IT WAS the Revd Bryan Hackett, Priest-in-Charge of St Mary’s, Prestwich, who had the idea of mounting a series of Stations of the Resurrection around the nave of one of the oldest, most atmospheric medieval churches of the Manchester diocese. Casting around for an artist of similar vision, he stumbled across just such a series painted by the Malvern-based artist Nigel Groom.
A glance at the internet showed Groom’s paintings to be perfect for the task. First displayed at Buckfast Abbey in 2010, and conceived from the outset as a sequence, his Stations of the Resurrection are evocative, beautifully compact, and strikingly contrasted: icons in their way, each a tiny window into some aspect of the events between the resurrection and Pentecost, as evoked in the Gospels and Acts.
It was Sister Laurentia of Stanbrook Abbey, then based outside Worcester before it moved to the North York Moors, who first suggested to Groom, a former member of an Augustinian community, African lay worker, retired Jungian therapist, and now a spiritual adviser as well as visionary artist, the idea of following his 2009 Stations of the Cross sequence with Stations of the Resurrection — a kind of via lucis to take up from the via crucis: an idea explored by a number of earlier artists looking to devise, with varying selections, an informal “sequence”.
The suggestion sent Groom back to rereading later parts of the Gospels with a fresh eye. The results, as witnessed at St Mary’s, are striking. Each of the 12 images catches the nave’s shifting light in an appealing way; each draws the eye inexorably to prise out a text-related message. All are in acrylics, but the methods vary, suggesting perhaps half a dozen basic root ideas.
A candle-like Pentecostal flame, red and yellow, licks round a firm, rather dominant white cross in a side aisle: abstract, but urgent and alive. A comparable abstract — blocks of scarlet and black, solid, reassuring — represents “He is not here, he has been raised,” the first in the sequence. By contrast, “Then their eyes were opened”, a strongly lit white Christ presiding afresh as at the Last Supper, is set against beguiling, calming blues, which reappear for a comforting but mysterious companion piece “Come and have breakfast” (John 21.9-14). The former presides prominently above the chancel; the latter (no. 8) lures you to the north-west corner.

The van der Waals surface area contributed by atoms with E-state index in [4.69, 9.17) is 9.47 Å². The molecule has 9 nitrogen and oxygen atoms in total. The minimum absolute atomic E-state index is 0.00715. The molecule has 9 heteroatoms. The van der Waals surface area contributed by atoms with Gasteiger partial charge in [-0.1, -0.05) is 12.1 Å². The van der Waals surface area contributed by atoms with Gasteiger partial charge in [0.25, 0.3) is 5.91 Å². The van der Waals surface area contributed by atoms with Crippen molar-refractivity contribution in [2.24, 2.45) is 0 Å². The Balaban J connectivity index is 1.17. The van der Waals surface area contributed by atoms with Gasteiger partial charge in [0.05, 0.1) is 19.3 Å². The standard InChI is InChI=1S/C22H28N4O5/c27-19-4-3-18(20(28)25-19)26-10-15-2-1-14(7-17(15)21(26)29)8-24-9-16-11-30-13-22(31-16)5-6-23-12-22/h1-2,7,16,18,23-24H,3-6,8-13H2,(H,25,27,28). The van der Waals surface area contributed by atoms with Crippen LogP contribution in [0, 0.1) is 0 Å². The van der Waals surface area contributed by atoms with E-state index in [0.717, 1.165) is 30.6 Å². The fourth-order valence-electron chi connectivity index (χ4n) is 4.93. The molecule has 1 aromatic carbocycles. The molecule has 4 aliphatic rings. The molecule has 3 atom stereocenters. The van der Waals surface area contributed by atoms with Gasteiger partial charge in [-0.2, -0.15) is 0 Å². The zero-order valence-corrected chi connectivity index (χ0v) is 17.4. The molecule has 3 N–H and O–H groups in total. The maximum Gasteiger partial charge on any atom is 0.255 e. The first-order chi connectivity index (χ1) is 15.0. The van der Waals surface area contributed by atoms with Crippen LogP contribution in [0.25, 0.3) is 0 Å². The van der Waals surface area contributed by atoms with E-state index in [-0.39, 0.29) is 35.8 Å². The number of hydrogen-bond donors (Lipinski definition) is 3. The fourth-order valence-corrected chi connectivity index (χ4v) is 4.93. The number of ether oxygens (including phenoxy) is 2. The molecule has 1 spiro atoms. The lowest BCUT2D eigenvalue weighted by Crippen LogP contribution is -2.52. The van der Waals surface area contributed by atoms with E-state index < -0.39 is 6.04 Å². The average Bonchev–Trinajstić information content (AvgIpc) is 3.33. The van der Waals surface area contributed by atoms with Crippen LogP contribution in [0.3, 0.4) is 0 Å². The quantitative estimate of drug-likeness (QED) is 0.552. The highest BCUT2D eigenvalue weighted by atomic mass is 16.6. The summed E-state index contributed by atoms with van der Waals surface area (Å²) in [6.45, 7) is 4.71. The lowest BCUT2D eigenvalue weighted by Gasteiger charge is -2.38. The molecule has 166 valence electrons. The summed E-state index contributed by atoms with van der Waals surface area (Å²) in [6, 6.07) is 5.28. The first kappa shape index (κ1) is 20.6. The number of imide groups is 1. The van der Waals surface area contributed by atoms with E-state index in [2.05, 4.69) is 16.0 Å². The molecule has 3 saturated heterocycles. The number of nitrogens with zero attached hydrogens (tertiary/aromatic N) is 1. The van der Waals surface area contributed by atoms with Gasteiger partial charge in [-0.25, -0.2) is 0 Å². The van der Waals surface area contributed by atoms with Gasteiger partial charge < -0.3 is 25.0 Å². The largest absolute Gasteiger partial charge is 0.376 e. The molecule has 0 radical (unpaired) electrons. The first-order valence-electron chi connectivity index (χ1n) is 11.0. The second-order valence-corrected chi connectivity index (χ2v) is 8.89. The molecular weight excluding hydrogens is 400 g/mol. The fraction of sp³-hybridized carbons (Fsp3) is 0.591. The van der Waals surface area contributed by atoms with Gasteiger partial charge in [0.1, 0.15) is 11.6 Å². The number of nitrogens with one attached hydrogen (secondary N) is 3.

Dominating the west (tower) end of St Mary’s is Groom’s response to the ascension, one of three paintings where he has not been afraid, as he puts it, to “wield the palette knife and throw paint around”. The flurry of whirling, many-coloured acrylics put me in mind of my first visit to a major Gallery of Modern Art, in Basle, countless years ago, where Legers and Miros and Kandinskys left one goggle-eyed with youthful amazement. What is exciting here (as also in no. 12, “Saul, Saul, why do you persecute me?”) is the way in which Groom contrives amid the elaborate tracery, tumbling and cascading, to let the figures of Christ and Paul peer eerily through the efflorescence of colour.
A similar eeriness peoples three images (the entire sequence is done on 3ft-square canvases) in which warm layerings of blue, yellow, and orange skies (as in no. 10, “Remember, I am with you always”, or no. 4, the Road to Emmaus sequence from Luke 24) rise above purple or, in the latter, shadowed landscapes.
Groom goes one further in “Do not hold on to me”, in which the risen Christ warns the reaching Mary Magdalene that he is not yet ascended. The geometric way in which a rectangle houses the two figures, and their silhouetting against a serenely layered sky that seems to proclaim hope and renewal, is typical of the reflection and insight of Groom’s work.
My own favourite pair were in a different vein yet again. “Why do you look for the living among the dead?” — the angels’ response to the women bringing spices — catches in the browns and the lemony yellows that the artist favours the feeling of space (the tomb is open) and yet also constriction, which matches the slightly expressionistic elusiveness (compare no. 8) of some of the figures.
“My Lord and my God” (Thomas’s confession, John 20) shows a pair of purple hands almost sprouting from a swathed cross, a bit like a burning bush. The effect, as with so many of this series, and with Groom’s Stations of the Cross, is both beautiful and thought-provoking.
At St Mary’s, Prestwich, until Pentecost; then, from 7 to 16 June, part of “Faith Through Art”, in the Hub Gallery at Christ Church, Cheltenham.